Activision's 2004 video game adaption of "Spider-Man 2" changed the expectations players had for superhero games in the years to come. Never before had they been given the opportunity to feel like the hero they were controlling. Unfortunately, subsequent titles starring the aerobic arachnid failed to recapture that magic. After over a decade of games that ranged from adequate to terrible, fans will find that Insomniac Games' effort is more than up to par.

When Peter Parker and New York's finest put the Kingpin behind bars, the city erupts in a gang war that threatens those closest to him.

Making matters worse is the formation of a group of super-villains who aim to bring down Mayor Norman Osborn with no regard for those who get caught in the crossfire. It's up to Peter to stop the Sinister Six and save those he loves.

The gameplay

It feels like Insomniac took what they learned from "Sunset Overdrive" and previous games starring the wall-crawler to craft what is probably the most refined interactive version of Spidey's abilities. Wall-running, zipping, and swinging feel precise and cathartic. Combat evokes the "Arkham Asylum" formula that rewards players who time their blows properly while punishing those who simply button mash. Despite lacking the caped crusader's combat prowess and variety of wonderful toys, the fighting flows seamlessly with the swinging.

In addition to the main missions, there are side activities such as recon missions, radio-tower repairing, and pigeon collecting. None of these tasks are anything new to anyone who's played a sandbox game in the last few years, but the way you get around New York is such a blast that you won't really care.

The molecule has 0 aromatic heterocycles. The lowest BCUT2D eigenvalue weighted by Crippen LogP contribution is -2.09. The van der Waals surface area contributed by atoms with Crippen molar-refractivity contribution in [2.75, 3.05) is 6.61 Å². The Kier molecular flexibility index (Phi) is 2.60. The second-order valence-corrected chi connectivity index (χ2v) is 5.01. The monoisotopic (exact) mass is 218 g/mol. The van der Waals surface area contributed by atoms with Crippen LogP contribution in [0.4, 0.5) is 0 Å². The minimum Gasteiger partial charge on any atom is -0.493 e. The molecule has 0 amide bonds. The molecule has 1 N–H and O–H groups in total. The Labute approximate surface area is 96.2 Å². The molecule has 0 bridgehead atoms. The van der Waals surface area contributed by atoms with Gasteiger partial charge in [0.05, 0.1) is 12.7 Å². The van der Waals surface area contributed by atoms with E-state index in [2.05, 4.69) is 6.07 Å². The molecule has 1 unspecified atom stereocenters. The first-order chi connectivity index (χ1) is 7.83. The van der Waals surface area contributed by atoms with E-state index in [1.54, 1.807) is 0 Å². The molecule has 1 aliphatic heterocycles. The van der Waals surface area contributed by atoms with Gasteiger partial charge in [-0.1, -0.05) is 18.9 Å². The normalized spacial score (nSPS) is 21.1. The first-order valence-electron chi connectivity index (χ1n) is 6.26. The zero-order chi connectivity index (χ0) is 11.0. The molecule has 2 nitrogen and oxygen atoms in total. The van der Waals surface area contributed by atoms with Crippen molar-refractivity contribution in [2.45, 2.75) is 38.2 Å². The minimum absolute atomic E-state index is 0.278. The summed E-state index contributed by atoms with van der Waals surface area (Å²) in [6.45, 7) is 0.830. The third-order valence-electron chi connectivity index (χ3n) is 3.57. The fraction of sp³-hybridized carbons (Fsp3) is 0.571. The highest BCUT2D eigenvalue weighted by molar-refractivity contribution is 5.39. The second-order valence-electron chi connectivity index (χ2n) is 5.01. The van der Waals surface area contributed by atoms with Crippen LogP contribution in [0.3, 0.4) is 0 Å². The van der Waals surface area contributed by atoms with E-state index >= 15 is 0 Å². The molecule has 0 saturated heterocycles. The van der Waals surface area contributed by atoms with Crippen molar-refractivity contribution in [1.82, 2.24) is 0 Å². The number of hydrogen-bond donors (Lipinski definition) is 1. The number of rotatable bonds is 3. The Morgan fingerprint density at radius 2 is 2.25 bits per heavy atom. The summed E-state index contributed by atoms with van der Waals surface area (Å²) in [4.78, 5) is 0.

This makes it all the more frustrating when players are tasked with controlling Peter's non-powered friends.

The trial and error stealth sequences with Mary Jane and Miles Morales that fail players instantly once they're spotted are easily the worst part of the game. The "Pipe-Dream"-esque puzzle sequences fare a bit better, but still feel out of place in terms of the game as a whole. For the next installment, Insomniac would do well to focus on the game's strengths while trimming the fat.

The presentation

The plot, penned by "Spider-Man" veterans such as Dan Slott, is also a bit of a mixed bag. Fans will undoubtedly admire the game's characterization of Peter Parker -- as well as the many nods to its source material. That said, the uninitiated may find themselves rolling their eyes at Spidey's quips and the game's reliance on standard superhero tropes. The game boasts cinema-worthy production value with sweeping orchestral numbers and solid vocal performances. At times, it feels like you're playing the latest comic book blockbuster. Bolstering the Hollywood presentation is a stable frame-rate and superb draw distance that immerses players in the Big Apple.

The verdict

Like Peter Parker himself, Insomniac's first foray into the series has some spectacular abilities -- as well as a few flaws that hold it back. With some tweaks, this series could be amazing. As it stands, it's enough to warrant a strong recommendation.